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blue_solace More than 1 year ago
There are a few takeaways from this book and despite a lower than perfect score, I would still recommend this book. Here are the reasons why- 1) Tim Weiner does have sources to back up his wildly biased take on the CIA. Some of these were from the very top, others from archives, still others from some lower level CIA employees. This has to be taken into account and much of what he says, despite being delivered with a slant, actually took place. 2) He gets opinions from the top as well. Some of the former directors are not at all shy about being upfront with failures, though I think Weiner does a disservice to them when he doesn't include some other viewpoints than "we messed up" or "we didn't have a clue." 3) His mistakes are easier to spot and his bias clearly shows so it becomes a little bit easier to pull out the good stuff from the book (and there is some good stuff.) Overall, the book was an enthralling read, if not biased as mentioned many times before. His title alone (though sure to be an attention grabber) smacks of a viewpoint that doesn't allow for much good to be shown. Only occasionally does he mention a victory for the CIA. I agree with other readers that the CIA's responsibility is huge and by relying on agents (as is necessary) that mistakes are gonna be made. You can't win all the battles in the intelligence war. Weiner here does a disservice to all the capable and patriotic men and women that we have (and had) in the CIA by not bringing more light to their accomplishments (though a few are present.) It's a well known fact in the intel world that your failures are known 10 times over your accomplishments. Some accomplishments are sometimes never gonna be known (maybe a guy that they took off the streets was gonna be the lead of a next terrorist attack, who knows.) Lastly, and perhaps most importantly, this book might not be valued for its narrow view of the past but moreover for its telling of the future. It is not so important as to what the CIA did but HOW it came to do it. If we look at how the CIA was managed and how it was a reflection of not only the current time period and threats but also of the president and directors themselves, we can see how better to manage such a huge force for better in the future. Leadership that was too strong and one-armed as during the early Bush years yields certain unintended and unfortunate results but also the lack of caring for the organization under the early Clinton era maligned it as well. A certain balance is needed as well as a certain level of oversight. Along with that, a core mission is most certainly needed as evidenced by the fleeting raison d'etre that vanished when the Cold War ended and left the CIA spinning its rudders without going anywhere. When the CIA is given too much rope, it can easily hang itself as evidenced by too many failed covert ops in the early days (and the deaths of many agents as well.) When it is not given enough, it cannot fully do its job. That balance will remain elusive and hard to grasp. We can only hope to learn from our mistakes and continue to improve. Overall, a very gripping novel-like read and a book that can shine some light on an organization that was, and continues to be, misunderstood and maligned, sometimes not only by its leaders but also by authors like Mr. Weiner himself.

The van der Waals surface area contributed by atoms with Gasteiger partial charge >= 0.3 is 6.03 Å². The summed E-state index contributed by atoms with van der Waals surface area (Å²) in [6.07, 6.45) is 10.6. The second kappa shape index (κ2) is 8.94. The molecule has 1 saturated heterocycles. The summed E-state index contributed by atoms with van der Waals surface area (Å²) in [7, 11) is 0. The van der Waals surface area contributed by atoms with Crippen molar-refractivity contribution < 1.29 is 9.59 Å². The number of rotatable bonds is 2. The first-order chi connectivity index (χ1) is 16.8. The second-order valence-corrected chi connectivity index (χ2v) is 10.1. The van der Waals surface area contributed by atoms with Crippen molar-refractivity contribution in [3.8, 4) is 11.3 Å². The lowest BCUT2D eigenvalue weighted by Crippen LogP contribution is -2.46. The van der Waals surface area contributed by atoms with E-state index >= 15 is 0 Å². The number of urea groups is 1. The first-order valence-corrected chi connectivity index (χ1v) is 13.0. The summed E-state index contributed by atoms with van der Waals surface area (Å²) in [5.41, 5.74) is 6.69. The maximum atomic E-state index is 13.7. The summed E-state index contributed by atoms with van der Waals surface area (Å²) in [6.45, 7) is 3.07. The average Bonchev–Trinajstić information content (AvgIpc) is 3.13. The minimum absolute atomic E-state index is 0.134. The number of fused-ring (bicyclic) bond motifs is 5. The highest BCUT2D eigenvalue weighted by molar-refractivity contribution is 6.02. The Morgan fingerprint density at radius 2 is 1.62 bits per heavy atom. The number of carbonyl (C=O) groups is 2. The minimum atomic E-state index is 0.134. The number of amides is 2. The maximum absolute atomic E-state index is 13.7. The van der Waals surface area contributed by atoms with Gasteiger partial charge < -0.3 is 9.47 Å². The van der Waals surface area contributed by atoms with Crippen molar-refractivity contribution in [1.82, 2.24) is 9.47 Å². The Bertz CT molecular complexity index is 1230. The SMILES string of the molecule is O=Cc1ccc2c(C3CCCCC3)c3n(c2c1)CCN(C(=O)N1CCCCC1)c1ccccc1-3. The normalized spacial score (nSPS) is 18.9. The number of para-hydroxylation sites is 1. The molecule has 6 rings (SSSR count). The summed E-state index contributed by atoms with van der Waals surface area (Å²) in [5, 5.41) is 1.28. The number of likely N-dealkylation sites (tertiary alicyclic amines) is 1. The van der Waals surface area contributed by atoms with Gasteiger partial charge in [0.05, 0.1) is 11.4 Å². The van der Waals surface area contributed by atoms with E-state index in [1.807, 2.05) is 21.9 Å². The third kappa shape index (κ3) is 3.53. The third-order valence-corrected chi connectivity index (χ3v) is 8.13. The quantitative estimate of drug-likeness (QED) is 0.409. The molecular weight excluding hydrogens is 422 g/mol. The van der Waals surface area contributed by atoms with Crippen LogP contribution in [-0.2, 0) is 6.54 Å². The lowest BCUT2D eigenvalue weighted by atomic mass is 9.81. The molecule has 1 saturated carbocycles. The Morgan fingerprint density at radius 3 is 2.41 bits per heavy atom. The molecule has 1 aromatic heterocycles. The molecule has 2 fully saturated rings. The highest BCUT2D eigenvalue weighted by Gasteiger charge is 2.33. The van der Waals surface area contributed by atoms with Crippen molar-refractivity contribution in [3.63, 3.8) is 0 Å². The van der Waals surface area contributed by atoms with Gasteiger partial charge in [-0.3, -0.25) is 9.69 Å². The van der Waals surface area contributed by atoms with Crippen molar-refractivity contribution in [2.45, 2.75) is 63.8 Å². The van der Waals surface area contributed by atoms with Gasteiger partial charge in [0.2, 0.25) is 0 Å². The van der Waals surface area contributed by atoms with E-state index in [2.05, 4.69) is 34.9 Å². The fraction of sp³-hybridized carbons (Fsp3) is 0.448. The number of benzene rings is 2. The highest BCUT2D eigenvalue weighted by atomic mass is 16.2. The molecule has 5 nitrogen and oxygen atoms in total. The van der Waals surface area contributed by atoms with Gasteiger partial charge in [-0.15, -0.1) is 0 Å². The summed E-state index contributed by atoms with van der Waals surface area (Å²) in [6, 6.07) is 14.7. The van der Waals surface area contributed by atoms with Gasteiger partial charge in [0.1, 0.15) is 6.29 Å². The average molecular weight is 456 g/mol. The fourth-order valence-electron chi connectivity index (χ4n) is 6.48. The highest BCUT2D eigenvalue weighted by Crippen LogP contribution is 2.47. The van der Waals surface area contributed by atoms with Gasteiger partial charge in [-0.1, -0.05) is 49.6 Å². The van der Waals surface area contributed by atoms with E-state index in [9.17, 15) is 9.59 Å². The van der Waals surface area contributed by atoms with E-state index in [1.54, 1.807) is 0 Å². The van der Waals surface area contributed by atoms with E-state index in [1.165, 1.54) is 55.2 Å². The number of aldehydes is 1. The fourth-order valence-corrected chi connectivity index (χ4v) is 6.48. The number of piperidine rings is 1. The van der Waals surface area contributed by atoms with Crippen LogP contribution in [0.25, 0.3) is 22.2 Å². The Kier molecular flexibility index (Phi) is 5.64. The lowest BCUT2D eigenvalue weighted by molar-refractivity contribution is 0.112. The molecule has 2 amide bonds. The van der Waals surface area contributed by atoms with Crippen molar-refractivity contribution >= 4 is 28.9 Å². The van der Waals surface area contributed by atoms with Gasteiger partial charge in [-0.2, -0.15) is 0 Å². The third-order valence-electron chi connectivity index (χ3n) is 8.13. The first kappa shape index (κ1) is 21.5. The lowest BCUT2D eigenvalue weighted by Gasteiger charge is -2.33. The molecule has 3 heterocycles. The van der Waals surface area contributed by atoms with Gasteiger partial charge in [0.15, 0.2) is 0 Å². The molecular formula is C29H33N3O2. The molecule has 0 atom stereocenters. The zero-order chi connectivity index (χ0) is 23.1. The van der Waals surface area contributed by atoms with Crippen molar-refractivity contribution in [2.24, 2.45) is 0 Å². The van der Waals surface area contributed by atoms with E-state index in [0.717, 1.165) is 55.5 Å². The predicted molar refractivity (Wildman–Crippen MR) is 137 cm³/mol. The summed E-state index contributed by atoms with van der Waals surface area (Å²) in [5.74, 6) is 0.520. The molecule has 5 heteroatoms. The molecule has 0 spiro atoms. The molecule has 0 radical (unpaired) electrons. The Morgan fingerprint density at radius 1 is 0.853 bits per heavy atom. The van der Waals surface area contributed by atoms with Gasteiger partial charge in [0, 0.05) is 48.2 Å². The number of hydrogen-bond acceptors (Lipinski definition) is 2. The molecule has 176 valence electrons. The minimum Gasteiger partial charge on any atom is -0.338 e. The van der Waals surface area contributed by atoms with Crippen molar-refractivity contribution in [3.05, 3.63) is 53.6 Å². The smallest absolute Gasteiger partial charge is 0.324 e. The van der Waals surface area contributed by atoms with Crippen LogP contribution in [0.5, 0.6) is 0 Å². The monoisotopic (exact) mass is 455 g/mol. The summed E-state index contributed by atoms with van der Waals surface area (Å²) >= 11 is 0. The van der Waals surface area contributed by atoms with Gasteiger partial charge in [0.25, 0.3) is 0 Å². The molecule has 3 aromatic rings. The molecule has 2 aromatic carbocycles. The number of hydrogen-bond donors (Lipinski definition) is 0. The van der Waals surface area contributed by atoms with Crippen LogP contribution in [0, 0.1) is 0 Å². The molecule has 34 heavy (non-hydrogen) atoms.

Russell_Kirk More than 1 year ago
After reading Weiner's work on the CIA you wonder how they haven't been disbanded by Congress; educate yourself on power and corruption from the start infected America's intelligence agency with irreparable ignorance.
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Anonymous More than 1 year ago
This book is so jaded and biased that it renders itself useless.